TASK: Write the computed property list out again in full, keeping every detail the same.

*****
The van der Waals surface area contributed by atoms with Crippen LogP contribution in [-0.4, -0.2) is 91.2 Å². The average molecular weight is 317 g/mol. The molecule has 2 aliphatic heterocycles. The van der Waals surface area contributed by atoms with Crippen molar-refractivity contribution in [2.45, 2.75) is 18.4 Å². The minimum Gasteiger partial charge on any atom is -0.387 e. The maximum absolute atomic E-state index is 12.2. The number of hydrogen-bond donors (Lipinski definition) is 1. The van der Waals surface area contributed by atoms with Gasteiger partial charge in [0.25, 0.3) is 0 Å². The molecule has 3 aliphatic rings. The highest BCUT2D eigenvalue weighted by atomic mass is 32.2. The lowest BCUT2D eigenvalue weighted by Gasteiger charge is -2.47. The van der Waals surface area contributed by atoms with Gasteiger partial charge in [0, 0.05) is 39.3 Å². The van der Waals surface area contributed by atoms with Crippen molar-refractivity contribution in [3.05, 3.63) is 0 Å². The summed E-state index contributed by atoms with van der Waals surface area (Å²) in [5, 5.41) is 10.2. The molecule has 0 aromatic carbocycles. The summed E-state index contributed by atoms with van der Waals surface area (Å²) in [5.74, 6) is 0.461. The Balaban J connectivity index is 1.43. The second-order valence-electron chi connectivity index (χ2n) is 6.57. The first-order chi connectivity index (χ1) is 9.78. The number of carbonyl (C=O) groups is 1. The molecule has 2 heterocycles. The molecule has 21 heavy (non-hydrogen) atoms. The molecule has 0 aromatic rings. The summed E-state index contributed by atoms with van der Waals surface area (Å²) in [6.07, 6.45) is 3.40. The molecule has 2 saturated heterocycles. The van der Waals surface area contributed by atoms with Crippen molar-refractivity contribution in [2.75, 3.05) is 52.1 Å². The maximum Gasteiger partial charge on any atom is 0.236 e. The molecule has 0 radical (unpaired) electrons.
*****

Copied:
The van der Waals surface area contributed by atoms with Crippen LogP contribution in [-0.4, -0.2) is 91.2 Å². The average molecular weight is 317 g/mol. The molecule has 2 aliphatic heterocycles. The van der Waals surface area contributed by atoms with Crippen molar-refractivity contribution in [2.45, 2.75) is 18.4 Å². The minimum Gasteiger partial charge on any atom is -0.387 e. The maximum absolute atomic E-state index is 12.2. The number of hydrogen-bond donors (Lipinski definition) is 1. The van der Waals surface area contributed by atoms with Gasteiger partial charge in [0.25, 0.3) is 0 Å². The molecule has 3 aliphatic rings. The highest BCUT2D eigenvalue weighted by atomic mass is 32.2. The lowest BCUT2D eigenvalue weighted by Gasteiger charge is -2.47. The van der Waals surface area contributed by atoms with Gasteiger partial charge in [0, 0.05) is 39.3 Å². The van der Waals surface area contributed by atoms with Crippen molar-refractivity contribution in [3.05, 3.63) is 0 Å². The summed E-state index contributed by atoms with van der Waals surface area (Å²) in [5, 5.41) is 10.2. The molecule has 0 aromatic carbocycles. The summed E-state index contributed by atoms with van der Waals surface area (Å²) in [5.74, 6) is 0.461. The Balaban J connectivity index is 1.43. The second-order valence-electron chi connectivity index (χ2n) is 6.57. The first-order chi connectivity index (χ1) is 9.78. The number of carbonyl (C=O) groups is 1. The molecule has 2 heterocycles. The molecule has 21 heavy (non-hydrogen) atoms. The molecule has 0 aromatic rings. The summed E-state index contributed by atoms with van der Waals surface area (Å²) in [6.07, 6.45) is 3.40. The molecule has 2 saturated heterocycles. The van der Waals surface area contributed by atoms with Crippen molar-refractivity contribution in [2.75, 3.05) is 52.1 Å². The maximum Gasteiger partial charge on any atom is 0.236 e. The molecule has 0 radical (unpaired) electrons.